Maybe you’re one of a growing number of Americans who’ve heard about long-term care insurance but you don’t think it’s necessary for you just yet. You might be in your late 40’s, 50’s, or early 60’s. You’re still a few years away from retirement, so maybe you don’t consider this something to look into just yet.
So, the question is whether or not it’s fine to wait until you reach retirement age to look into long-term care insurance. One of the primary reasons people ask this question is because they feel getting a policy too early will be a “waste of money.”
Consider the risk factors.
The overwhelming predominant age for people who depend on long-term care is in their 70’s and 80’s. If you’re not even in your 60’s yet, why would you even need to consider long-term care insurance? After all, wouldn’t your regular health insurance provider cover it?
In most cases, no. Most health insurance providers will only cover short-term care, such as for a couple of months outside of a hospital setting. If you suffer a heart attack or stroke, are involved in a car accident, or some other incident where you need regular, ongoing long-term care, you would likely be responsible for those expenses out of your own pocket.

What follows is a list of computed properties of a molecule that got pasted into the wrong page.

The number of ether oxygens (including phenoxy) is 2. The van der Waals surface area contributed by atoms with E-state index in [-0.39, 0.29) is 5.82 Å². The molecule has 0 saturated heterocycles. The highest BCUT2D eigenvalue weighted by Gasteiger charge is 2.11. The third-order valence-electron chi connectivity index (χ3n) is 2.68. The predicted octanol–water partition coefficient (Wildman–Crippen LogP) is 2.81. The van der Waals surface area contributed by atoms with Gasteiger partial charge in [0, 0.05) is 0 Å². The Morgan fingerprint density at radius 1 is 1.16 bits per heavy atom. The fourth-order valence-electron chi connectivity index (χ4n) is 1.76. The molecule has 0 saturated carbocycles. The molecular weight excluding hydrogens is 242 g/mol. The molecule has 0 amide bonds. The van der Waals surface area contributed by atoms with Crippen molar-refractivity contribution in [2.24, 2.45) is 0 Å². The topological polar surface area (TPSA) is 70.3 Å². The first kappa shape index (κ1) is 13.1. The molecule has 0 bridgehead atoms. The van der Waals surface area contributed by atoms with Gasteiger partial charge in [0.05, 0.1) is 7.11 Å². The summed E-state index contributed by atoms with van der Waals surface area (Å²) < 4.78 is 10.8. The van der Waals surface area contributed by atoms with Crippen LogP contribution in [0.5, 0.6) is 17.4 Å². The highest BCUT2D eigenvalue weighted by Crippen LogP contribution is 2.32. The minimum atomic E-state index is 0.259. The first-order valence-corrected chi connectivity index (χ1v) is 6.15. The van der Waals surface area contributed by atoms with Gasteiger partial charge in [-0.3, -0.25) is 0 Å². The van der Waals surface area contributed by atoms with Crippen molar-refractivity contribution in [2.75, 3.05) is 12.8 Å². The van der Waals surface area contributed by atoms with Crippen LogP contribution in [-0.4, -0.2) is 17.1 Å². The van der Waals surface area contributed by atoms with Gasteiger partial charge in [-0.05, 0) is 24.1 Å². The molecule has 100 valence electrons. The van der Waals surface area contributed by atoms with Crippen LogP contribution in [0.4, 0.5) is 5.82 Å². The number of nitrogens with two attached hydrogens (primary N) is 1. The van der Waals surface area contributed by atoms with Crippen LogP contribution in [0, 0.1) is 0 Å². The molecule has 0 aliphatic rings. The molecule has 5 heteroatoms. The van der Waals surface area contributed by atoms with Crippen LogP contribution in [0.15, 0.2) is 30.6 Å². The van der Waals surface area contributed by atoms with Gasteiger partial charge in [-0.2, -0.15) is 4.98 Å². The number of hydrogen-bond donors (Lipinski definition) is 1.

If you’re working full-time, not only do you run the risk of not being able to work, exhausting all of your vacation and sick time in the process, but you would have to pay for that nursing home care yourself.
What happens if you wait for retirement?
If you believe that carrying a long-term care insurance policy in your 50’s or early 60’s is not necessary, you might be surprised when you reach retirement age and finally begin looking into this type of coverage only to discover you can’t find coverage.
While it’s certainly possible for somebody in their late 60’s to qualify for long-term care insurance, health, family history of health issues, and numerous other factors, including the type of employment you had, could all be factors that cause you to be denied a policy.
Also keep in mind the longer you wait, the more a policy is going to cost as far as a monthly premium is concerned. For example (and these examples are not a quote in any way, shape, or form), a person in their mid to late 40’s might be able to obtain a long-term care insurance policy for less than $100 a month. Somebody who is 62 might pay $250 or more per month.
There earlier you start, the more affordable the policy will be and the more protection you give yourself and your family to keep from using your savings and other assets in the event you need long-term care.